The forecourt under-construction on the edge of Great Notley, Braintree (Source: Google Earth)

We are long past the stage now where new developments should simply be of neutral impact to the environment. They must be a net-positive to the environment and surroundings, and which help to remove carbon from the atmosphere. What did Declan have to say?

Q: What has Gridserve done to protect or enhance the environment when building this forecourt?

Declan: “We put a huge amount of effort into the land; there’s a lot of green areas on site. All of the plants and trees that have been planted have been specifically chosen by our biodiversity manager. What we did was we cut down trees that were blocking the view to the forecourt but then replaced them elsewhere with ‘better’ trees that had a higher [ecological] value.

All of our solar farms that we have across the country have beehives and specially curated flowers and and greenery around.”

Available to the public are all the consultation and planning documents for the builidng of the forecourt. You can access those along with the soft landscaping plans here. Official documents like these are fantastic stimuli to teach about development, and perhaps students themselves can make a judgement to what extent they fill the proposals are sustainable.

Part of the “Soft landscape specification” drawing for the development site. Pictured here are the locations of some of the native hedges and trees that are planted, and also a habitat pile and hedgehog home.

It’s crucial that new developments are a net-positive to the environment. I like Gridserve’s attempt to enhance the land by replacing ecologically low-valve trees and shrubs with those which improve biodiversity, for instance. We need to be nuanced in the ‘greenfield vs browfield’ development debate, because not all greenfield landscapes are the model of sustainability themselves. We need to be reversing the damage that we as a society have done, including turning natively vegetated areas into green monoculture. Gridserve also engage in a progressive tree-planting scheme. They recognise that the production of EVs generates carbon emissions themselves. And so, whenever Gridserve lease an eletric vehicle, they plant 100 trees to offset the production of that vehicle

Despite the large solar canopy over the charging stations, the forecourt itself doesn’t provide 100% renewable energy on-site. It is powered by the grid and then offset by a solar farm owned by Gridserve about 40 miles away. The farm puts all of it’s power back into the grid offsetting use at the forecourt. However, as many future Gridserve forecourts as possible will be completely solar powered on-site.

The Clayhill Solar Farm in Bedfordshire. Gridserve states that it comprises of around 10MWp of solar PV with a 6MW(AC) energy storage facility. The site generates enough electricity to drive electric vehicles 40 million miles per year or generate enough energy for 2,500 homes while saving around 4,500 tonnes of carbon annually. Credit: Gridserve.

The second Gridserve forecourt of the planned 100 is already underway just east outside of Norwich. It is hoped that it will open early 2022. That’s lucky for me as that will make it two forecourts within range of me, Braintree to the south and Norwich to the north. Hoping for one that can help me go west, next!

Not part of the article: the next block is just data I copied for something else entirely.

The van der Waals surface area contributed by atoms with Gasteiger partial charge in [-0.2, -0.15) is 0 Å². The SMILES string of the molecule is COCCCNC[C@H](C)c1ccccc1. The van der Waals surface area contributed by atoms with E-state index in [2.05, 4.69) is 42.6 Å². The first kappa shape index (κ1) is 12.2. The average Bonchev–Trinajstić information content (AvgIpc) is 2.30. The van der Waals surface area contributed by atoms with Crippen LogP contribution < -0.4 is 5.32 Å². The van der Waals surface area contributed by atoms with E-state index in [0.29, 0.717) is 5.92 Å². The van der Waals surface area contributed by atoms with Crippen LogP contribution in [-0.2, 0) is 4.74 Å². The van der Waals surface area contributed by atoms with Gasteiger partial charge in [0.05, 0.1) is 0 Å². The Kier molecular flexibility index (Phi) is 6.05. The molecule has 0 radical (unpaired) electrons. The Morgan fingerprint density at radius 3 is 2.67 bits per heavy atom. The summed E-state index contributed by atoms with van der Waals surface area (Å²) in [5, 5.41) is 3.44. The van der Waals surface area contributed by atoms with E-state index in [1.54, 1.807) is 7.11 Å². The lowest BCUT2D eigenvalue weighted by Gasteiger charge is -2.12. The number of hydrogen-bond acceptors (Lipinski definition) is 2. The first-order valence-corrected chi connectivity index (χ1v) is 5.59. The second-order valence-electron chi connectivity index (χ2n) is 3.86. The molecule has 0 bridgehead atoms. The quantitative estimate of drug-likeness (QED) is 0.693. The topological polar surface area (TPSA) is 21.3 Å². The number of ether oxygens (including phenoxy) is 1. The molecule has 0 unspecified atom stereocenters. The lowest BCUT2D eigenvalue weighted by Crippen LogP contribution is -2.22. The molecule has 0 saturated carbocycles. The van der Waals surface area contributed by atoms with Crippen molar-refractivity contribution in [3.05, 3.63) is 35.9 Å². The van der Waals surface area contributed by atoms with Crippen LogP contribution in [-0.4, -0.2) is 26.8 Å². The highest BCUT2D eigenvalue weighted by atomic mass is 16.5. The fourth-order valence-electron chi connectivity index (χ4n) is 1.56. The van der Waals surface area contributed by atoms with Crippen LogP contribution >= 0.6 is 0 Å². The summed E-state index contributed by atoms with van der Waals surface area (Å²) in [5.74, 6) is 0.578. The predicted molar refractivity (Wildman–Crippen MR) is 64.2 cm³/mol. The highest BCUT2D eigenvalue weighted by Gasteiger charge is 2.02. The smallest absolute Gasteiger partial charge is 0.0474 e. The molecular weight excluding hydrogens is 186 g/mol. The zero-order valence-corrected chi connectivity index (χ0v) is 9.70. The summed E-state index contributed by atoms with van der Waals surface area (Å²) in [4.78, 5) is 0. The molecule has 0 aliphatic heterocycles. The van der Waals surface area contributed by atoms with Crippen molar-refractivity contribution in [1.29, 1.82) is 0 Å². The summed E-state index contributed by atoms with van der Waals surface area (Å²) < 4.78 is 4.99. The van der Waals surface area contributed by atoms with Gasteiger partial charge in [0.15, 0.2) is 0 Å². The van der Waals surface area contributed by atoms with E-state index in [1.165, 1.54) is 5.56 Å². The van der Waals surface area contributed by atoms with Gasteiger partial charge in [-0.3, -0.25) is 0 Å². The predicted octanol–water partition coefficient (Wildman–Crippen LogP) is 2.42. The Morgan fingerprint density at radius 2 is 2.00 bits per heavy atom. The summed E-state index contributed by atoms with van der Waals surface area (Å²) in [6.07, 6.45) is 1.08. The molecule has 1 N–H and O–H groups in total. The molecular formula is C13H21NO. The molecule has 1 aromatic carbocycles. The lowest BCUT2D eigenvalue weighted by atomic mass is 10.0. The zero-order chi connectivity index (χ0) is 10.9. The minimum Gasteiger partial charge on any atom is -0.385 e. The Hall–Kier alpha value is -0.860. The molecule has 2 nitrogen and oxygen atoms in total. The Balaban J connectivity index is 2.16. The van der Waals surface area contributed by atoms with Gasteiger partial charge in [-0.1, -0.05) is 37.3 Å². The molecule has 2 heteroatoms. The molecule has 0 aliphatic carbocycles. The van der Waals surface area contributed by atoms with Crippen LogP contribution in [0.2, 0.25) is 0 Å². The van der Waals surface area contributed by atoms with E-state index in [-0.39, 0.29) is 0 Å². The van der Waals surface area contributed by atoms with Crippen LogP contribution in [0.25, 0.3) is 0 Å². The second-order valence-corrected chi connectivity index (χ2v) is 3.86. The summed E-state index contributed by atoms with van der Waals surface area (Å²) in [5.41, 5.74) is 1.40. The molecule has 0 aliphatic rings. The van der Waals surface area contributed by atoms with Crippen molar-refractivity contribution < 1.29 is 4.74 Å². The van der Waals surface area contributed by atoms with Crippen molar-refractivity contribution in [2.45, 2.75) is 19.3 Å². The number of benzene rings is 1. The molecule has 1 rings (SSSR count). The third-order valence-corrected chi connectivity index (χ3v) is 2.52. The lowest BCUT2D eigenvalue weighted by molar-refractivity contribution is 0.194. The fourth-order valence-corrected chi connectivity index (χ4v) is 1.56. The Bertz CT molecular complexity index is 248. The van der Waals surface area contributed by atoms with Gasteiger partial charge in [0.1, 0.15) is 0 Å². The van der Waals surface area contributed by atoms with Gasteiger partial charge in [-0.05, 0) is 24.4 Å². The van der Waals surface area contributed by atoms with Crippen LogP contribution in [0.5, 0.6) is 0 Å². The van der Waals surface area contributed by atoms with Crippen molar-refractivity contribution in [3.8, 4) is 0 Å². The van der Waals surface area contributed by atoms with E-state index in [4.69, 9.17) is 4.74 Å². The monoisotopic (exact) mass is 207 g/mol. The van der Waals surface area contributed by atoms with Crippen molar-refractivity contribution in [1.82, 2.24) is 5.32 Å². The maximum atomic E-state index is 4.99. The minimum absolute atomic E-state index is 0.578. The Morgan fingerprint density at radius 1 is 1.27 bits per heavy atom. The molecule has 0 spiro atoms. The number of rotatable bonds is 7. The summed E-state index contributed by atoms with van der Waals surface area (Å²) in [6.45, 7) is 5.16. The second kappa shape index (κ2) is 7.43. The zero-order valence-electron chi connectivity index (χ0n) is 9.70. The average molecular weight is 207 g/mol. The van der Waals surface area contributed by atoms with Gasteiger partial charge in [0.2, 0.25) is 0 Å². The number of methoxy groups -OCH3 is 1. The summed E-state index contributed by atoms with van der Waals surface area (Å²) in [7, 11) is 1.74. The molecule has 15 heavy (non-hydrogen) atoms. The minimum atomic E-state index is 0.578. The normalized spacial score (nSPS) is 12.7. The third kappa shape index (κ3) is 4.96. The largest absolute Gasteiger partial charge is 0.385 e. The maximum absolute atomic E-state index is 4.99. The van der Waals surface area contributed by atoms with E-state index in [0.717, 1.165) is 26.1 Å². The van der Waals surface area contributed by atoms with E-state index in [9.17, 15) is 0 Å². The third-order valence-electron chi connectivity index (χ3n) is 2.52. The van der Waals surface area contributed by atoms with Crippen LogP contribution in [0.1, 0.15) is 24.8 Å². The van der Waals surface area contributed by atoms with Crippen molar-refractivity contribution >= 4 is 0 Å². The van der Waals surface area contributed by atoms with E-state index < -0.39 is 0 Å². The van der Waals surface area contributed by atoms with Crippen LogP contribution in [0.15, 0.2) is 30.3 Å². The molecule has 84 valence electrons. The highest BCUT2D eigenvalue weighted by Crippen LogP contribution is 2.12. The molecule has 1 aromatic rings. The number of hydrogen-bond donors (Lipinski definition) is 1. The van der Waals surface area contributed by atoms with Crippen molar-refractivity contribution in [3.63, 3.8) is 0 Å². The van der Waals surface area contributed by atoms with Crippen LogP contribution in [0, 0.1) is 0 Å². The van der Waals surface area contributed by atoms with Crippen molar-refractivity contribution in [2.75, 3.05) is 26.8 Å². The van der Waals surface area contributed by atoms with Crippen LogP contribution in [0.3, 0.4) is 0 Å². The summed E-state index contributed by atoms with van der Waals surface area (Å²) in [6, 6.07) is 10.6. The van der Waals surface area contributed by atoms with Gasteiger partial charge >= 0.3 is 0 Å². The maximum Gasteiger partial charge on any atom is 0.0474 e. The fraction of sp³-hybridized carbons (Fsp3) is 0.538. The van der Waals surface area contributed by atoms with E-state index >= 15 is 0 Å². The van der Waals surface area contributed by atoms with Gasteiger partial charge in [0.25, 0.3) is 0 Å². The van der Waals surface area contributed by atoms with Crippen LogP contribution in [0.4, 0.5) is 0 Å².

Electric Vehicles: More than just a mode of transport

I asked Declan a mind-blowing fact that he would like to share. It was the fact that electric vehicles can do more than simply get you from A to B. They can also act as mobile energy generator. The new Hyundai Ionic 5 is an example of this, where you can use an adapter to take energy from the car’s battery to power appliance. This is called ‘vehicle to load’ or V2L. If you’re fortunate to own solar panels at home, you can put clean energy into your car during the day, and power items in your house in the evening. You could even go further and have a V2H (vehicle-to-home) system where the car effectively becomes energy storage for use by the entire house.

The different ways an electric vehicle’s battery can be used to power appliances, homes and even how they, collectively ,could support the entire electricity grid. Source: ENEL.
A screen-capture showing my home smart solar PV system. I don’t have V2L or V2H as part of my system, but if I did, then my EV would effectively act as a solar-charged battery for me to power most appliances at night.

How sustainable is the gridserve forecourt, really?

A development like Gridserve Electric Forecourt answers some of the valid criticisms of owning an EV. You can charge them with renewable energy rather than the mixed containing fossil fuels. You can enhance an environment through development. But although these developments are very much needed and welcome, they aren’t the ‘silver bullet’ to fully accessible and greener ways of getting around. 

I also spoke to Tom Yiangou, who works for the Climate Action Commission at Essex Council Council. He says that while it’s pleasing to see East Anglia lead developments such as these, and that they are an important step towards carbon-neutrality and the electrification of transport, other methods of getting around still need investment.

Tom: “As we’d love to get people out of cars to active transport, cycling, walking and public transport, individual transport via cars is always going to be ingrained in society and so in that case we need to definitely try and promote the move towards electrification. It is an emerging industry that is going to have a huge influence on how we create more sustainable transport systems. But, the priority is getting people on their bikes, getting people walking and public transport.”

The Gridserve Electric Forecourt will serve as a model for what is possible. This is why outreach is so important that even politicians are getting in on the act. But what do you think?

Video credits

Thank you! All my education work via the Geogramblings’ “Life Geographic” blog is done all in my spare time, at my own cost but is free for you to access and enjoy. If you can spare a few pence, I’d be delighted if you could show your thanks by ‘buying me a coffee.